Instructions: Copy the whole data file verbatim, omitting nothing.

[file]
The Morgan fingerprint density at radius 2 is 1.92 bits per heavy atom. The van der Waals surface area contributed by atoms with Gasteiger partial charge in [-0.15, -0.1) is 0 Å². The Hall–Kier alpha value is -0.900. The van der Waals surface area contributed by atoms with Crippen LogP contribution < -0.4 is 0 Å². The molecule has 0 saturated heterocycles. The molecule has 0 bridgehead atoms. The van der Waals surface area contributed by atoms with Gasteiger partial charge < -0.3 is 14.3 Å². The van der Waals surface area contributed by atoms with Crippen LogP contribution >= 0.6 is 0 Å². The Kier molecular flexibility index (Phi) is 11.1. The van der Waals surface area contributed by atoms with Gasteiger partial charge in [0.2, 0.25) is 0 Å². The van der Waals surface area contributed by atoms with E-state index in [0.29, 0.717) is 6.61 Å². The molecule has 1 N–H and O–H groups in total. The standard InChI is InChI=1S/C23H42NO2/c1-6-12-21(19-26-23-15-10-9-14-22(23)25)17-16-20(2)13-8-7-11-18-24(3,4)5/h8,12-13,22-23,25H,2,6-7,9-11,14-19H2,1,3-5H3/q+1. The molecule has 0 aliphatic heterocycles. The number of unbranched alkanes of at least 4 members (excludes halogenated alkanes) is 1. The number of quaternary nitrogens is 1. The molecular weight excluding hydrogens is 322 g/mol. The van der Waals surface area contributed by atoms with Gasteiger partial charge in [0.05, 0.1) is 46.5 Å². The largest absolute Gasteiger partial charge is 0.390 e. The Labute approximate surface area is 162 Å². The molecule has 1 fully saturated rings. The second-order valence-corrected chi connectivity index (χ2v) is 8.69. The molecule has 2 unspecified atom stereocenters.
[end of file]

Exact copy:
The Morgan fingerprint density at radius 2 is 1.92 bits per heavy atom. The van der Waals surface area contributed by atoms with Gasteiger partial charge in [-0.15, -0.1) is 0 Å². The Hall–Kier alpha value is -0.900. The van der Waals surface area contributed by atoms with Crippen LogP contribution < -0.4 is 0 Å². The molecule has 0 saturated heterocycles. The molecule has 0 bridgehead atoms. The van der Waals surface area contributed by atoms with Gasteiger partial charge < -0.3 is 14.3 Å². The van der Waals surface area contributed by atoms with Crippen LogP contribution >= 0.6 is 0 Å². The Kier molecular flexibility index (Phi) is 11.1. The van der Waals surface area contributed by atoms with Gasteiger partial charge in [0.2, 0.25) is 0 Å². The van der Waals surface area contributed by atoms with E-state index in [0.29, 0.717) is 6.61 Å². The molecule has 1 N–H and O–H groups in total. The standard InChI is InChI=1S/C23H42NO2/c1-6-12-21(19-26-23-15-10-9-14-22(23)25)17-16-20(2)13-8-7-11-18-24(3,4)5/h8,12-13,22-23,25H,2,6-7,9-11,14-19H2,1,3-5H3/q+1. The molecule has 0 aliphatic heterocycles. The number of unbranched alkanes of at least 4 members (excludes halogenated alkanes) is 1. The number of quaternary nitrogens is 1. The molecular weight excluding hydrogens is 322 g/mol. The van der Waals surface area contributed by atoms with Gasteiger partial charge in [0.05, 0.1) is 46.5 Å². The largest absolute Gasteiger partial charge is 0.390 e. The Labute approximate surface area is 162 Å². The molecule has 1 fully saturated rings. The second-order valence-corrected chi connectivity index (χ2v) is 8.69. The molecule has 2 unspecified atom stereocenters.